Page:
• Role:

  • Position:

    • Instructor
  • Concentration:

    • 19th-Century United States
    • History of Science, Technology, and Medicine
    • Legal History
  • Department:

    • History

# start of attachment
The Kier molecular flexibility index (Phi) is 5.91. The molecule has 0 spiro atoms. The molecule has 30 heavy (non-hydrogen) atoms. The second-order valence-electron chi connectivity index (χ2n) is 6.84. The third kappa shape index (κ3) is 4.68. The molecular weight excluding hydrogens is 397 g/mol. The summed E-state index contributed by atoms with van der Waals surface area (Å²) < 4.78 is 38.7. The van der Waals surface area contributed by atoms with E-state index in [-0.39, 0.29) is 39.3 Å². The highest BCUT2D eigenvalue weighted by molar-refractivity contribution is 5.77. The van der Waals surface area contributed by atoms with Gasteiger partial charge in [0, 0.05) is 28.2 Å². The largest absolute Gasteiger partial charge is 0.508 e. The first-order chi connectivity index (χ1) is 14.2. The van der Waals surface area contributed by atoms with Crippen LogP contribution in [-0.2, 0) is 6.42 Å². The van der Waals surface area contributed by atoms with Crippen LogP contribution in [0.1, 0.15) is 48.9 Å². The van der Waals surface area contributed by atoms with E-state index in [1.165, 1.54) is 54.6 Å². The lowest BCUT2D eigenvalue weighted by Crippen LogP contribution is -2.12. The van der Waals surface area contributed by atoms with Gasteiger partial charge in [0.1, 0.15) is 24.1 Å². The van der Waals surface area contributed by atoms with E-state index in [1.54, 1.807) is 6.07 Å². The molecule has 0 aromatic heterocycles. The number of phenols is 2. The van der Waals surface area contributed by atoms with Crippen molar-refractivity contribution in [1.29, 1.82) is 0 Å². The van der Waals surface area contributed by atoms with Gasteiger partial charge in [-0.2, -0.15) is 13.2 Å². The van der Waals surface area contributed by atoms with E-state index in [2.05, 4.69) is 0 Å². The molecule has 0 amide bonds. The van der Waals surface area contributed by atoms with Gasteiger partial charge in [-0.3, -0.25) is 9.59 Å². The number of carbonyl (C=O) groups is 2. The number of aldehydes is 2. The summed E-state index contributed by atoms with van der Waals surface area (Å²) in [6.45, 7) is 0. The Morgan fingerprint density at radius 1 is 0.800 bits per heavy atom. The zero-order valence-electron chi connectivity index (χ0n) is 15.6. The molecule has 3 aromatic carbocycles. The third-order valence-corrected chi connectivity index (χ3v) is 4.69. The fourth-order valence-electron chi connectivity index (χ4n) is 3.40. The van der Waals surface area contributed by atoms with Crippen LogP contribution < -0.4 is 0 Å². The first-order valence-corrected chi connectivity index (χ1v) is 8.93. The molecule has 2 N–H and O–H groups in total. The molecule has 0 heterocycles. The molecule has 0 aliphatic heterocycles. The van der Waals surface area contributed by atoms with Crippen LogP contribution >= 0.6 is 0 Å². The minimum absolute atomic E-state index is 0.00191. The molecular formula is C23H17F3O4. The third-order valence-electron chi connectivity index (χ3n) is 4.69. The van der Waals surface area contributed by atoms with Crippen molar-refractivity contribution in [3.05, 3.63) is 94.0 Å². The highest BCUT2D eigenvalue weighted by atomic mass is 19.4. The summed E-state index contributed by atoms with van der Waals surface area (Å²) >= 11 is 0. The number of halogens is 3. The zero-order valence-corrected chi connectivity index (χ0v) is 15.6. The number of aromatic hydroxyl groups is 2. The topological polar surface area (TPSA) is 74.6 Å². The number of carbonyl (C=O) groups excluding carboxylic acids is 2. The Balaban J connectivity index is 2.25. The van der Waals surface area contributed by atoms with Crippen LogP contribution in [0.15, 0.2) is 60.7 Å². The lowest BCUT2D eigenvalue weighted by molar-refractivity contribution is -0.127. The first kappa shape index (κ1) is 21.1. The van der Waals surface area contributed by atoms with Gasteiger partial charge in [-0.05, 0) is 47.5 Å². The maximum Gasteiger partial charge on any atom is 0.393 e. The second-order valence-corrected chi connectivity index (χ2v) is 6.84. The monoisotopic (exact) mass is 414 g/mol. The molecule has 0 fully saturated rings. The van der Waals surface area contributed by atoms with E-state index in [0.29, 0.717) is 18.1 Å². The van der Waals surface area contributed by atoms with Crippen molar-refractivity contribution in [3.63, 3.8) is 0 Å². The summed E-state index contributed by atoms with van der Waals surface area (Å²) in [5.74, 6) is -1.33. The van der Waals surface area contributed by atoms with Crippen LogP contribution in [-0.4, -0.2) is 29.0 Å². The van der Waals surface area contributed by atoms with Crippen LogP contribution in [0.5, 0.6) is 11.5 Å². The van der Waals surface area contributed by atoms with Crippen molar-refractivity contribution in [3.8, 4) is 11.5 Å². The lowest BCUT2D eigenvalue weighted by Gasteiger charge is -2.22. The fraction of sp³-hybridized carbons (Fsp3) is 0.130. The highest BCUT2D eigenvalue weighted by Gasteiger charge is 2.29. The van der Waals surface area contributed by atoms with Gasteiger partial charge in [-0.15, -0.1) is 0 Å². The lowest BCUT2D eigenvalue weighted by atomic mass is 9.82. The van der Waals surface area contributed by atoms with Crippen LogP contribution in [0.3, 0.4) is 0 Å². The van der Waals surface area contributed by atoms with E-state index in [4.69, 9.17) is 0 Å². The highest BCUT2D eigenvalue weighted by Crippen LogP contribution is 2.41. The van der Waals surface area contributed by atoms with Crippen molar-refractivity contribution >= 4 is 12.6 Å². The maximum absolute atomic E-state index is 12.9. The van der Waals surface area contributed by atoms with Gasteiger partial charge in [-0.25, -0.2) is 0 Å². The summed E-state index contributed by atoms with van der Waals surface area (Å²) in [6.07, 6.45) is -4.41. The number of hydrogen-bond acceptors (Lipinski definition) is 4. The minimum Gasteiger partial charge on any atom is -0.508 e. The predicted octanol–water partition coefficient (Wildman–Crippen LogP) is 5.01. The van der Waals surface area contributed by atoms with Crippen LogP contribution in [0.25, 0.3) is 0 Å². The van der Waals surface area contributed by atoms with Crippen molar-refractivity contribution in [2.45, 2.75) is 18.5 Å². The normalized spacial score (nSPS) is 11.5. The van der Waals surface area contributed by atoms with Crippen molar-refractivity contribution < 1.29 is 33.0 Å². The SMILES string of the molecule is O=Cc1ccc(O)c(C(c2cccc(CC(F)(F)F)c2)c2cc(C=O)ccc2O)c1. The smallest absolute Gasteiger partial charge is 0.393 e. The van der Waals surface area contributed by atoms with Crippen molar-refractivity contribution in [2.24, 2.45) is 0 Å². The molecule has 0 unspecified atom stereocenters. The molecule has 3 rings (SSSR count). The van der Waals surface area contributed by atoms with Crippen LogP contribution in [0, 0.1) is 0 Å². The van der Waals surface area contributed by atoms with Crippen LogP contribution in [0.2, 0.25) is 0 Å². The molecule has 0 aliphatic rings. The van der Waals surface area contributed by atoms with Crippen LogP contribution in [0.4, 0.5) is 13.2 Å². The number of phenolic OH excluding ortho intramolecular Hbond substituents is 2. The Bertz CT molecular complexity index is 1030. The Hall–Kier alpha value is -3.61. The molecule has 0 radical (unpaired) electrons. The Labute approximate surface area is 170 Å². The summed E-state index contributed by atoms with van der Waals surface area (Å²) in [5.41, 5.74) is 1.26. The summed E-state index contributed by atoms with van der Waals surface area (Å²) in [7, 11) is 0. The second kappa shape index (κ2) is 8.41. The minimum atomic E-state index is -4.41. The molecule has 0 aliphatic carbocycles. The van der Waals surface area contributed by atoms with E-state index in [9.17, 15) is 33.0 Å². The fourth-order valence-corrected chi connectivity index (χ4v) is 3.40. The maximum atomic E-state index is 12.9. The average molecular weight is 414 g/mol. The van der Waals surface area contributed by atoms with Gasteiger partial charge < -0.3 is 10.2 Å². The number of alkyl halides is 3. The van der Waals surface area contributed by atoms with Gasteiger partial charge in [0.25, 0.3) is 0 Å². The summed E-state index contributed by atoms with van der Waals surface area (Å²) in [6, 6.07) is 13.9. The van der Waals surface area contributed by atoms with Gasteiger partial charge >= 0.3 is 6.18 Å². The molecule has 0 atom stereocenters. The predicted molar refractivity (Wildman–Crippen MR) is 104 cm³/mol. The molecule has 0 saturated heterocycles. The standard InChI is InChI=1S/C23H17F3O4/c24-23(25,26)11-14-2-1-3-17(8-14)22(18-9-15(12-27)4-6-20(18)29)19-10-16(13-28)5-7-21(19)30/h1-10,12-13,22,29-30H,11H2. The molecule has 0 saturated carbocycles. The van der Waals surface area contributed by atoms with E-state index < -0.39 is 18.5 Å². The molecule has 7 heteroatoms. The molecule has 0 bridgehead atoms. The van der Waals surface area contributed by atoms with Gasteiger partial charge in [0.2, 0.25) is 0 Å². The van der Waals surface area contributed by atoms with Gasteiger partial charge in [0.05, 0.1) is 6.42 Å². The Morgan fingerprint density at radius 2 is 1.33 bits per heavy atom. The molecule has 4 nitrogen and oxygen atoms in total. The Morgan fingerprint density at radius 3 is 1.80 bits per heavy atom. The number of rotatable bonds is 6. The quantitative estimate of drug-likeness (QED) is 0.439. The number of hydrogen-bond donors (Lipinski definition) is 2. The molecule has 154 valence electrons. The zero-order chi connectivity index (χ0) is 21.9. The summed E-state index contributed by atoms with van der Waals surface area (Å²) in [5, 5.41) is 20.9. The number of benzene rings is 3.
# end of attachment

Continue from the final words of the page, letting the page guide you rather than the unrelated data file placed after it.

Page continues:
My research interests are focused on the making and unmaking of persons at the intersection of medicine and law. In my current project, I study how the “habitual drunkard” came to be seen as a problematic person requiring medical attention and legal restraint in order to illuminate the nineteenth-century origins of the treatment-punishment binary that continues to define present-day approaches to addiction. The concept of habitual drunkenness was predicated on a medical framing of habit. Physicians who participated in temperance reform movements defined compulsive drinking as an artificial appetite, a pathological condition of the body’s natural physiology in which the drinker lost the  capacity for control over drinking. Based on these ideas, legislators and courts recognized habitual drunkenness as a form of mental unsoundness and assigned habitual drunkards guardians while life insurers worked to deny them policies. By demoting drunkards from the status of rights-bearing property-holders and limiting their ability to avail themselves and their families of the financial security provided by life insurance, civil courts and life insurers alike drew upon and deployed a combination of medical knowledge, temperance ideologies, and legal doctrine to subject drinkers and drunkenness to governance under private law.